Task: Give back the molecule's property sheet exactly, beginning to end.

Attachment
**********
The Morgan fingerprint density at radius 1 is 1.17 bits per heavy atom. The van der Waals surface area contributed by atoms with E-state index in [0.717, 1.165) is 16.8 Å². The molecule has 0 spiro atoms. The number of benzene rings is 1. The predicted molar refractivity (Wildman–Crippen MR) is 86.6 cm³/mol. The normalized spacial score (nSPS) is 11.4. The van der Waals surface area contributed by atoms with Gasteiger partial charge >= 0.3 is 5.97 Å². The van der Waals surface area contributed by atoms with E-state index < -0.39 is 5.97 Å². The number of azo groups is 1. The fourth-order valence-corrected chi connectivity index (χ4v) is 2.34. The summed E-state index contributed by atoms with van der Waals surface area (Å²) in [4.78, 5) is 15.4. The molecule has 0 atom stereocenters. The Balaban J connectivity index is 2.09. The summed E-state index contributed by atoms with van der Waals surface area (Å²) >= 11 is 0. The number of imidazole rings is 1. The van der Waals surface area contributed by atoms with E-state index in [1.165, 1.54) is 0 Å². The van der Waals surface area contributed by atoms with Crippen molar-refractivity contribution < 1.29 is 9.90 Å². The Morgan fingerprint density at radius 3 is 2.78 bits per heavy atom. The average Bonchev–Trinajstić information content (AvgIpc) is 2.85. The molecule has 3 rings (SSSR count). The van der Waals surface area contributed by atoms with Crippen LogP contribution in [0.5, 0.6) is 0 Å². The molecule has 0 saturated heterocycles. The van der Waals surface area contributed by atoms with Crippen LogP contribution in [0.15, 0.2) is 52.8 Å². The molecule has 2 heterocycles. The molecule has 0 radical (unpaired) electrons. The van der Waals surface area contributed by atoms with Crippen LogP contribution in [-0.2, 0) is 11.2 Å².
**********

The Morgan fingerprint density at radius 1 is 1.17 bits per heavy atom. The van der Waals surface area contributed by atoms with E-state index in [0.717, 1.165) is 16.8 Å². The molecule has 0 spiro atoms. The number of benzene rings is 1. The predicted molar refractivity (Wildman–Crippen MR) is 86.6 cm³/mol. The normalized spacial score (nSPS) is 11.4. The van der Waals surface area contributed by atoms with Gasteiger partial charge >= 0.3 is 5.97 Å². The van der Waals surface area contributed by atoms with E-state index < -0.39 is 5.97 Å². The number of azo groups is 1. The fourth-order valence-corrected chi connectivity index (χ4v) is 2.34. The summed E-state index contributed by atoms with van der Waals surface area (Å²) in [4.78, 5) is 15.4. The molecule has 0 atom stereocenters. The Balaban J connectivity index is 2.09. The summed E-state index contributed by atoms with van der Waals surface area (Å²) >= 11 is 0. The number of imidazole rings is 1. The van der Waals surface area contributed by atoms with E-state index in [1.165, 1.54) is 0 Å². The van der Waals surface area contributed by atoms with Crippen molar-refractivity contribution < 1.29 is 9.90 Å². The Morgan fingerprint density at radius 3 is 2.78 bits per heavy atom. The average Bonchev–Trinajstić information content (AvgIpc) is 2.85. The molecule has 3 rings (SSSR count). The van der Waals surface area contributed by atoms with Crippen LogP contribution in [0.5, 0.6) is 0 Å². The molecule has 0 saturated heterocycles. The van der Waals surface area contributed by atoms with Crippen LogP contribution in [0.15, 0.2) is 52.8 Å². The molecule has 2 heterocycles. The molecule has 0 radical (unpaired) electrons. The van der Waals surface area contributed by atoms with Crippen LogP contribution in [-0.2, 0) is 11.2 Å².